The Membership Is Open

Apr 10, 2020
I did my first live-on-Facebook performance today. I know The Face is not everyone's jam, particularly among the Fretboard subscribership, but it has its moments. The ironic thing is that while social media lets you reach people all over the world, some of the loudest (read: most-posting) people in the virtual room were comrades of mine from the local Austin scene. I though I would show up, play a few tunes, watch the tumbleweeds bounce down the middle of the digital road, and split. Instead, all kinds of folks started chiming in, to the point that I had to studiously avoid glancing at the chat feed during songs or I would forget the words or start scrambling the chords. (Still happened anyway, because while the quarantine has seemingly provided some people with the much-needed time to finally reorganize their underwear alphabetically, I have been hard-pressed to remember to practice or keep track of where my capos went.)

So about a half an hour in, a grassroots movement took hold among these comrades to determine whether I had installed a virtual tip jar. Apparently it's the thing to make a Paypal or Venmo link available while busking in cyberspace. I had, of course, completely neglected this aspect of the gig, but realizing that made me feel soulful. Hey man, I must be a real artist, unsoiled by the petty concerns of pricing my work!

It's a bit of a theme, as you'll see if you investigate today's video. And yet, as a pose, it's not exactly a farce, but hardly the whole picture. I've been a professional musician since I was twenty-three; I'm obviously down with the exchange of knowledge for groceries. I just like having the option to create for free. If I'm writing music for an ad agency or getting paid by the word for an article, the agency or the magazine gets to tell me if it's any good and when it's done. On the flip side, if I'm playing for tips or making free Youtube lessons, I get the final word, possibly the only word. But I recognize the act of doing so for the luxury it is. Making work for hire affords me the freedom to make stuff for free. And sometimes the unsupervised work is harder, like playing tennis without a net. Plus, if you want to make work where you're the final word, you have to be able to live with the fact that no one else may want to watch or listen to that work. (And I'm not that cool. I wish I was, but I clearly check my phone way too often for that to be true.)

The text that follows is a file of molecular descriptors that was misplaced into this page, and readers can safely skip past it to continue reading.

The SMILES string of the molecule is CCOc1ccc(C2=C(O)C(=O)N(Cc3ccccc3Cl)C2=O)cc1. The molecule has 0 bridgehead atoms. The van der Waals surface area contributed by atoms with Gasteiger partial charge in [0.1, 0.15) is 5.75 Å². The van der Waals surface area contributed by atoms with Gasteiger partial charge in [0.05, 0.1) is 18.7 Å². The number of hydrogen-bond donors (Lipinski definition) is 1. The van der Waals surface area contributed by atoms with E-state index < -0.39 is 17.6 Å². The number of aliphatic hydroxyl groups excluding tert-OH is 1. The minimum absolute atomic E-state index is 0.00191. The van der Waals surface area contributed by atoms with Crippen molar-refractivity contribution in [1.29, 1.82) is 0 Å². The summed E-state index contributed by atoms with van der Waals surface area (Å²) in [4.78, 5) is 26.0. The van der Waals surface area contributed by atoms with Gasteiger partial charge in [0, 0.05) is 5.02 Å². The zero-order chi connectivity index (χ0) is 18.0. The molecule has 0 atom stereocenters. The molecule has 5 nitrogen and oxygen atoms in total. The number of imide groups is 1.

I have all this in mind today because my monthly membership, The Fingerstyle Five, is now open for registration. That means I have to strap on my mercantile hat and explain that I've got this thing for sale, and hey, you might want to pay for it. Also, that this only happens twice a year, and registration is only open through next Tuesday night. I made a video last fall to explain it all, and I'm reposting that video today because it's still as good an explanation as I can make about who this membership is for, what it's for, and how it all works. For the past six months, over a hundred guitarists have been working on the weekly lessons, taking part in the monthly live-online sessions and learning to arrange and improvise on tunes like "Careless Love," "Crow Jane" and "House of the Rising Sun." If you're interested in building your solo blues repertoire and developing your fingerstyle skills in a stepwise, monthly program, and want to share your work and development in a forum with like-minded guitarists from all over the world, I hope you'll check it out.

The Fingerstyle Five – Info and Registration

More soon,


P.S. If you've got questions about the membership after watching my video, drop me a line. I'll be holding another live Youtube session some time in the next few days and will answer as many of your questions as I can about how to learn fingerstyle blues and/or the logistics of the membership itself.